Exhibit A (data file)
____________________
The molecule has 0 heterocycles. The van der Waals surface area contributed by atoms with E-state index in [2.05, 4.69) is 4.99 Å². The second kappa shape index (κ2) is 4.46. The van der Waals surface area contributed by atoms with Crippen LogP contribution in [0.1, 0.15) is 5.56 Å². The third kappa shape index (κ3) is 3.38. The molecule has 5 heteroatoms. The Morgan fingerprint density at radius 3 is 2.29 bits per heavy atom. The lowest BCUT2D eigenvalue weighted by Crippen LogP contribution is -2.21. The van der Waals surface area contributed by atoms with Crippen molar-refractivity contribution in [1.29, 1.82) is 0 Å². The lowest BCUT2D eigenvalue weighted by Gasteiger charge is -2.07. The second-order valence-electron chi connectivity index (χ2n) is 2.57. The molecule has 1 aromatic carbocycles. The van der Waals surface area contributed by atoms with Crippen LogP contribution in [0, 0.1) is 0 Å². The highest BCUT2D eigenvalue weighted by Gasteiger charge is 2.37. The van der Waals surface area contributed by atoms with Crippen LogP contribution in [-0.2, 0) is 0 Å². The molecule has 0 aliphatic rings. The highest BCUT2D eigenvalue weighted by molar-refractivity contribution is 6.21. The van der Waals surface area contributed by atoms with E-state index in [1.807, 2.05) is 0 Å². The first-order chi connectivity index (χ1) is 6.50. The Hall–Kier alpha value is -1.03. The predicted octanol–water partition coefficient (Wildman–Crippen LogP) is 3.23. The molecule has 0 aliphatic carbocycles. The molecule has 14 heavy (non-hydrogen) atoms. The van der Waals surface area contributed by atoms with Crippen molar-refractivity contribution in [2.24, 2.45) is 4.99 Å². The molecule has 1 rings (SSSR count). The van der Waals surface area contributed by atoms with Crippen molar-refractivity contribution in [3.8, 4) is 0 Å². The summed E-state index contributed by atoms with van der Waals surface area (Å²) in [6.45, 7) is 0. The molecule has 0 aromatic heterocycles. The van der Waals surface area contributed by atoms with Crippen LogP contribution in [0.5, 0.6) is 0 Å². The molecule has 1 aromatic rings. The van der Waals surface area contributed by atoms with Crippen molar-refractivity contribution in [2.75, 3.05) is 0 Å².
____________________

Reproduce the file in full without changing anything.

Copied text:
The molecule has 0 heterocycles. The van der Waals surface area contributed by atoms with E-state index in [2.05, 4.69) is 4.99 Å². The second kappa shape index (κ2) is 4.46. The van der Waals surface area contributed by atoms with Crippen LogP contribution in [0.1, 0.15) is 5.56 Å². The third kappa shape index (κ3) is 3.38. The molecule has 5 heteroatoms. The Morgan fingerprint density at radius 3 is 2.29 bits per heavy atom. The lowest BCUT2D eigenvalue weighted by Crippen LogP contribution is -2.21. The van der Waals surface area contributed by atoms with Crippen molar-refractivity contribution in [1.29, 1.82) is 0 Å². The lowest BCUT2D eigenvalue weighted by Gasteiger charge is -2.07. The second-order valence-electron chi connectivity index (χ2n) is 2.57. The molecule has 1 aromatic carbocycles. The van der Waals surface area contributed by atoms with Crippen LogP contribution in [0, 0.1) is 0 Å². The highest BCUT2D eigenvalue weighted by Gasteiger charge is 2.37. The van der Waals surface area contributed by atoms with Crippen LogP contribution in [-0.2, 0) is 0 Å². The molecule has 0 aliphatic rings. The highest BCUT2D eigenvalue weighted by molar-refractivity contribution is 6.21. The van der Waals surface area contributed by atoms with E-state index in [1.807, 2.05) is 0 Å². The first-order chi connectivity index (χ1) is 6.50. The Hall–Kier alpha value is -1.03. The predicted octanol–water partition coefficient (Wildman–Crippen LogP) is 3.23. The molecule has 0 aliphatic carbocycles. The molecule has 14 heavy (non-hydrogen) atoms. The van der Waals surface area contributed by atoms with Crippen molar-refractivity contribution in [2.24, 2.45) is 4.99 Å². The molecule has 1 rings (SSSR count). The van der Waals surface area contributed by atoms with Crippen molar-refractivity contribution in [3.8, 4) is 0 Å². The summed E-state index contributed by atoms with van der Waals surface area (Å²) in [6.45, 7) is 0. The molecule has 0 aromatic heterocycles. The van der Waals surface area contributed by atoms with Crippen LogP contribution in [0.5, 0.6) is 0 Å². The molecule has 1 aromatic rings. The van der Waals surface area contributed by atoms with Crippen molar-refractivity contribution in [2.75, 3.05) is 0 Å².